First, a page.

Posted by: drrozkaplan | May 10, 2010

An Average Day

     This is an average day.  You don’t want to talk about a bad one.  You don’t really want to get up and shower but you do.  You have developed aches and pains.  The ones you thought all that exercise was supposed to stave off, but it hasn’t.  Maybe it’s making the discomfort worse.  It doesn’t seem to be keeping body parts from sagging, either.  Maybe you should be lifting more weights or something.  No, that seems wrong.  It would cause more pain.  Maybe you need…oh, fuck, who knows….you should know with all your supposed education, but you don’t.  Maybe because there is no antidote to this.  Except clothing.  Clothing at least covers up what you don’t want to see.  You get dressed quickly.

     You peer at your face in the mirror.  A little blotchy, some dark circles.  Ignore the wrinkles.  Some of your friends are getting laser and Botox and Restylane.  You will not do this.  It seems extreme and crazy to you.  You have certain rules.  No needles, no surgery, nothing permanent.  But makeup and nail polish and hair dye are fine.

     Hair dye.  Ugh.  Your hair has gotten to be a chore.  What color was your hair when you were a young woman, anyway?  You can’t remember.  Your husband can’t remember.  Of course he wouldn’t.  He may never have really noticed in the first place.  You really don’t know anyone else anymore who would know or care.  So now you maintain roots.  You are willing to do this – why?  You just are; it’s in your rules.

     You smooth on maisturizer and moisturizing makeup.  Moisturizing.  Your skin sucks up all that moisture.  You remember when itall had to be ‘matte’ and ‘oil free’ because your skin broke out.  But now this is what your daughter buys.  She buys this, but borrows your favorite black eye pensil and doesn’t return it.  Eye pencils don’t come as ‘moisturizing’ or ‘oil free’.  Of course you have to apply blush and mascara and lipstick to finish the disguise.   No, not disguise.  Just the little deception.  The silly and ineffective  deception that you would have the blush of youth and that your eyelashes would be long and lush.

     You know it’s all silly, yet every morning you play along, whether you want to or not.  In fact, you really haven’t thought about whether you want to.  You just do it.  It’s in your rules.

     After all this, your daughter will flounce into the room with her real pink cheeks and long eyelashes and you will notice that what you are doing really has nothing to do with trying to  look like her.  Which will leave you wondering what you really are trying to do, exactly.  Would the advertisement for your makeup say something like “you, only better” or “instantly takes 2 1/2 years off”??  Never mind that.  You will be late.

     You herd your daughter into the car and leave her at the bus stop.  Then you begin the drive to work during which you will listen to age inappropriate music on your IPod or the radio, and worry about everything.  You refuse to listen to the news or classical stations or even jazz.  It has to be rock music, a little alternative, a little loud.  This is the music you prefer, like a teenager would.   But you worry like an old person.  You justify this:  you were always a worrier.  It’s just become more generalized now.  When you were young, you worried about schoolwork or boyfriends.  Now it’s about world events and your husband getting in a bike accident, and whether your daughter will get into college, and whether she’ll flunk her driver’s test again, and if she doesn’t whether she should because she might get in a car accident if she has her license.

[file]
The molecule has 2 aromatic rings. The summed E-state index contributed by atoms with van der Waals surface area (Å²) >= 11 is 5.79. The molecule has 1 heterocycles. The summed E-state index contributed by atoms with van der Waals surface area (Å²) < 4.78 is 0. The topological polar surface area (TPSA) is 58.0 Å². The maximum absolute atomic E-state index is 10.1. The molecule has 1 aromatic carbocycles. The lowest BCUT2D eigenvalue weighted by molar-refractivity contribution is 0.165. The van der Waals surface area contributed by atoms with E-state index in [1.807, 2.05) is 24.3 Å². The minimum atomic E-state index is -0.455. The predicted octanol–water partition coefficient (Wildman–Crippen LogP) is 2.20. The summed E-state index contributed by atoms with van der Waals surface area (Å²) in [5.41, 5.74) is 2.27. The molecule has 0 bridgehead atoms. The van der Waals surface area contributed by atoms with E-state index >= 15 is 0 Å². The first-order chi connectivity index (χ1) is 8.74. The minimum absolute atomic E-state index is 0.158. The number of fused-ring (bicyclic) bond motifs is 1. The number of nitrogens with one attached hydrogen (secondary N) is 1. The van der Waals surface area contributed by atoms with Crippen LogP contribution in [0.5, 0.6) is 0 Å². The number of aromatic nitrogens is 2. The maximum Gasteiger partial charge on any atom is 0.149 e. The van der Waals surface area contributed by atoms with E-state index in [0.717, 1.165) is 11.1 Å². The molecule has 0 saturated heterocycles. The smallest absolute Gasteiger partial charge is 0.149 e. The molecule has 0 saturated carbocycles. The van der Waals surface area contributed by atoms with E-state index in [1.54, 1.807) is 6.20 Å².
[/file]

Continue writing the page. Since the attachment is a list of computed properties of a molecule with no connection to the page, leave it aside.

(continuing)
Maybe worrying is a good thing because it takes up the time during which you could be having road rage on the way to work.  But this is only an average day.  On a bad day, the worries could be more serious, and road rage might be a better alternative.  This is an average day.

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Responses

  1. Dr. Kaplan… in your average day (not the bad ones), do you take stock in the good things? What I know of you comes from your posts… but honestly, you have so much good in your life that it’s hard to believe that on an average day, despite all of your complaints and worries, you don’t register the good. I’m not trying to invalidate your worries and concerns– certainly they are valid–and your worries and concerns are not for me to judge anyway. But, you have a husband to whom you’ve been married for 20 years, you have a son whose gotten into a good college, and are able to afford to send your daughter to a private school to address her learning needs. You have a successful medial practice that allows you to practice medicine in the comprehensive and caring manner that you want. Your first book is being published this fall. Do you think about these things on an average day too?

    • do you get the humor? this is supposed to be fun and satirical, not really all sad and boo-hoo.

  2. Now that you say it that way, I think the humor did actually go over my head– perhaps because I know many people who would write what you had written== and sadly, it wouldn’t have been out of levity and satire, but truly the way their worldview is– which is quite sad. Having re-read the post again after your comment, I could see the satire and humor.

    Perhaps I should be doing more sleeping and less blogging– then maybe I would have gotten it the first time!


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